In the next months social conditions and everyday life in Greece will certainly get worse. It is like watching, in real time, the slow and agonizing death of a country. One can see it in the faces of citizens trying to get to the end of month and the growing feeling of insecurity. It is obvious that the EU-IMF-ECB troika and the political elites are betting on individualized despair and sense of defeat leading to passivity and acceptance of the measures as inevitable, but this bet is far from sure. We have already witnessed in the past two years more cases of mass protest than any other European country. One can expect more social explosions in the next months. Hopefully, it will not be the stress limits of society but the ability of the political system to deal with social unrest that will be tested. And then no one will be able to deny that there were many warning signs…

*Panagiotis Sotiris teaches modern social theory, social and political philosophy at the Department of Sociology of the University of the Aegean in Mytilene.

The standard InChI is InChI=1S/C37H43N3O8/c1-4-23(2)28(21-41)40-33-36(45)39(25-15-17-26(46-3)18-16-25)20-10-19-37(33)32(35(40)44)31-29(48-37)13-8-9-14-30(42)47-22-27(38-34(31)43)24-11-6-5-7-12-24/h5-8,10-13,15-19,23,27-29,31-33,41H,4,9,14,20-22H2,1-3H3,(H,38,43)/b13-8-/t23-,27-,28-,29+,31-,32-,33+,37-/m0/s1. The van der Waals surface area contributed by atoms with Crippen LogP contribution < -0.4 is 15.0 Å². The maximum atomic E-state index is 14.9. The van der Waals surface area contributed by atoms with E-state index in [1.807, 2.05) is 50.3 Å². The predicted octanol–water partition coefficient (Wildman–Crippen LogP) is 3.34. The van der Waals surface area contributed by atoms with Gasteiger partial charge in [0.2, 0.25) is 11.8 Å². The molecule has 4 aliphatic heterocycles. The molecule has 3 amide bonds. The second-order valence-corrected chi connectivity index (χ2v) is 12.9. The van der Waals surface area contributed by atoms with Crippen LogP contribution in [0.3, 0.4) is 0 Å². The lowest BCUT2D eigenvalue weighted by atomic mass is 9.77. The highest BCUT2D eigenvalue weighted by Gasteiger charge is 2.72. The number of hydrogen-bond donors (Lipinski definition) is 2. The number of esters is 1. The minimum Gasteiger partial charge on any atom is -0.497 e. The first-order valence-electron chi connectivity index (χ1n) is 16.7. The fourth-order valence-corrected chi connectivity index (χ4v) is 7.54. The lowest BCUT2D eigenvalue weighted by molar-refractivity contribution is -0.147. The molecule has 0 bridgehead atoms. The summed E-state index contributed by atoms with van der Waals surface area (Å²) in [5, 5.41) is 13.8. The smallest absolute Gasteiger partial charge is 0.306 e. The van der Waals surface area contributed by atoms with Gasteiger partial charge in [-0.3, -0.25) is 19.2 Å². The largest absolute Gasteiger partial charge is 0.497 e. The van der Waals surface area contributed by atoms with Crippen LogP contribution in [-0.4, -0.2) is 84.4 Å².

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2 Comments on “The slow death of a country”

  1. [...] Read the rest. Share this:StumbleUponDiggRedditFacebookTwitterLike this:LikeBe the first to like this post. This entry was posted in Banksters, Class, Community, Culture, Economy, Education, Europe, Finance, Governance, Human behavior, Law, Politics, Resources, Schools. Bookmark the permalink. ← Monday protest at Cal; Indictments targeted [...]

  2. [...] Panagiotis Sotiris. The Press Project [...]